The Church trades on guilt.  Churchgoers are told that they are guilty sinners because no one human is perfect.  Part of most churches services is a call to publicly seek forgiveness of such sins.  Churchgoers are also taught such an unrealistic ideal of 'holy' living that they naturally fall short of this 'standard' and need to publicly confess their sins.  Perhaps if the Church didn't encourage dishonesty in the first place, then there would be no need for confession resulting from guilty feelings!
I have always been proud of my attendance of work record. In thirty years of employment, I have only had five days off ill. That was at the age of seventeen when I contracted chicken pox. As soon as I received the police caution and declared it to my then employers, I was sent home on ‘garden leave’ with the rest of the staff being told I was sent home ill. They knew that this was a management falsehood because I was never off sick.

Being ill seems to have been a convenient excuse within that organisation. While I was on garden leave, a service lead and manager had asked to see me about providing me with possible work. I was told that they would be open-minded and acknowledge that everyone makes mistakes. An hour before we were scheduled to meet, the service lead telephoned me to cancel citing that the manager was off sick and they would be in touch later. As that was the last conversation we had, I can only assume that the real reason the meeting was cancelled was because Human Resources black-listed me.

It is only recently that I can be totally honest about the Domestic Violence I experienced. I have tried to be honest about all that has happened to me, about the out of character way in which I finally reacted. It saddens me that in response, people (organisations) have been less than honest with me.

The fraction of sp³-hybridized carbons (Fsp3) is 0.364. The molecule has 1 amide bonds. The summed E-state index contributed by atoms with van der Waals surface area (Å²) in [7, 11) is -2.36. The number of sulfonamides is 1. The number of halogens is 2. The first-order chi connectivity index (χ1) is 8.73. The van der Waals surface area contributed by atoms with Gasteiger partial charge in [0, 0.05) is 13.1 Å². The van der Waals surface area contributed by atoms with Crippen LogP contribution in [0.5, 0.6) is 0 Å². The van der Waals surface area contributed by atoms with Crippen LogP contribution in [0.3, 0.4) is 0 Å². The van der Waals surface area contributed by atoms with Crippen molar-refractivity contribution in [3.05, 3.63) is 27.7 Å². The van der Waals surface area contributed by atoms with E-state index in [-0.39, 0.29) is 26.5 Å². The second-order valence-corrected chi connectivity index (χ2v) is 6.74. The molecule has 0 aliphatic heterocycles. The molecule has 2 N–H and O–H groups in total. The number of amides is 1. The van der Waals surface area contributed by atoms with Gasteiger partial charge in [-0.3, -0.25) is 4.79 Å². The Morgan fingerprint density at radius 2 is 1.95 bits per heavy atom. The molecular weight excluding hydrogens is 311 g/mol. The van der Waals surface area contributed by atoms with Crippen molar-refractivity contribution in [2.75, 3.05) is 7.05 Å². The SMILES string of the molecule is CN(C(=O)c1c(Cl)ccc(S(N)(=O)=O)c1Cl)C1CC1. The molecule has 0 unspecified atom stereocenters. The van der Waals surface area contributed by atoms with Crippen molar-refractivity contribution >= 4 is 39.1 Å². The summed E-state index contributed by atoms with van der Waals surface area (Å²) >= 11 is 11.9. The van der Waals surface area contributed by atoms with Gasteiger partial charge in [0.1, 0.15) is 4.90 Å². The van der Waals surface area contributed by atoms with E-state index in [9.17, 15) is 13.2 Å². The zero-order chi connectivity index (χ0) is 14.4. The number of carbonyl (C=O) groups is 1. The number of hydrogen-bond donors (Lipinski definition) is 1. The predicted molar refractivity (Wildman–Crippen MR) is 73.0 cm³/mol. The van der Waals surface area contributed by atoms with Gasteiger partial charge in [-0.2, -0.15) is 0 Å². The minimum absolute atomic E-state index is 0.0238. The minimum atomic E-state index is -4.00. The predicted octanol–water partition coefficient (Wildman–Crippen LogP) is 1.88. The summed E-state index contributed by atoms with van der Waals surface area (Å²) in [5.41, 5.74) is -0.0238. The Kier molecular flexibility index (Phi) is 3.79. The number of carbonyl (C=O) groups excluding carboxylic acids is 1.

Currently, I find that being totally honest doesn'y endear me to possible employers.  I lost my last job because I declared my caution as soon as I'd received it.  If I had kept quiet and not said anything, I would still be in their employ.  I didn't make any false declarations during the recruitment process.  At some point when a disclosure renewal was due, I would have had to face some questions from management which may have resulted in dismissal, but they dismissed me anyway for being upfront with them.  Now in applying for jobs I either have to make a disclosure or explain why I left my last job.  That's honesty for you!  I would rather be honest with myself now for it took me 20 years to reach this point.

For any victim of Domestic Violence, the biggest step you can take is being honest with yourself about what has happened. From there, it could be a long and sometimes painful journey forward.

People may hurt you and not be honest with you. There’s nothing you can do about that. All you can do is take one step at a time and keep speaking out your truth.

Wednesday, 11 July 2012